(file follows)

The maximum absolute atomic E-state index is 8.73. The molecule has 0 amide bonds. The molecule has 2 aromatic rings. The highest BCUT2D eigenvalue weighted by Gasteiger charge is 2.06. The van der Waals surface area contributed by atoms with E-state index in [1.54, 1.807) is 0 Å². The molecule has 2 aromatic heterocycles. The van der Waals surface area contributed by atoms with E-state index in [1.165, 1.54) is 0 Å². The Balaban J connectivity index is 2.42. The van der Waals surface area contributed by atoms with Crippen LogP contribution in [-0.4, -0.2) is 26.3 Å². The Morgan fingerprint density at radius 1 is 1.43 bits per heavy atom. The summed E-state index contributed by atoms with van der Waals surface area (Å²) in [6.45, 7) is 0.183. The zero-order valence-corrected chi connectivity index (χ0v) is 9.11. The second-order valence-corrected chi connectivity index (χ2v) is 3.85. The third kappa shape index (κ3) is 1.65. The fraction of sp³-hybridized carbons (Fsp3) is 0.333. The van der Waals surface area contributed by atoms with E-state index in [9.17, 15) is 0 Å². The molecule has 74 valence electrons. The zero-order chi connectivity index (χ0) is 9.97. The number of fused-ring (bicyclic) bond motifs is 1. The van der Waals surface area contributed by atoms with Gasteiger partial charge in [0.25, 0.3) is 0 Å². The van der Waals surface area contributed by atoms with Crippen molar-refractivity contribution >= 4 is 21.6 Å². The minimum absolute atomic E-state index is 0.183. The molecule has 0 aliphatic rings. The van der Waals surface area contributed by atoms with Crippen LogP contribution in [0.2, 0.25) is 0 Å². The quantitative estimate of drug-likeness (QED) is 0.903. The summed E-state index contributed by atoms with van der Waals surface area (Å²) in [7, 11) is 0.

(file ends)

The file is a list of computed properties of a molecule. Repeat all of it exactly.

The maximum absolute atomic E-state index is 8.73. The molecule has 0 amide bonds. The molecule has 2 aromatic rings. The highest BCUT2D eigenvalue weighted by Gasteiger charge is 2.06. The van der Waals surface area contributed by atoms with E-state index in [1.54, 1.807) is 0 Å². The molecule has 2 aromatic heterocycles. The van der Waals surface area contributed by atoms with E-state index in [1.165, 1.54) is 0 Å². The Balaban J connectivity index is 2.42. The van der Waals surface area contributed by atoms with Crippen LogP contribution in [-0.4, -0.2) is 26.3 Å². The Morgan fingerprint density at radius 1 is 1.43 bits per heavy atom. The summed E-state index contributed by atoms with van der Waals surface area (Å²) in [6.45, 7) is 0.183. The zero-order valence-corrected chi connectivity index (χ0v) is 9.11. The second-order valence-corrected chi connectivity index (χ2v) is 3.85. The third kappa shape index (κ3) is 1.65. The fraction of sp³-hybridized carbons (Fsp3) is 0.333. The van der Waals surface area contributed by atoms with E-state index in [9.17, 15) is 0 Å². The molecule has 74 valence electrons. The zero-order chi connectivity index (χ0) is 9.97. The number of fused-ring (bicyclic) bond motifs is 1. The van der Waals surface area contributed by atoms with Gasteiger partial charge in [0.25, 0.3) is 0 Å². The van der Waals surface area contributed by atoms with Crippen molar-refractivity contribution >= 4 is 21.6 Å². The minimum absolute atomic E-state index is 0.183. The molecule has 0 aliphatic rings. The van der Waals surface area contributed by atoms with Crippen LogP contribution in [0.2, 0.25) is 0 Å². The quantitative estimate of drug-likeness (QED) is 0.903. The summed E-state index contributed by atoms with van der Waals surface area (Å²) in [7, 11) is 0.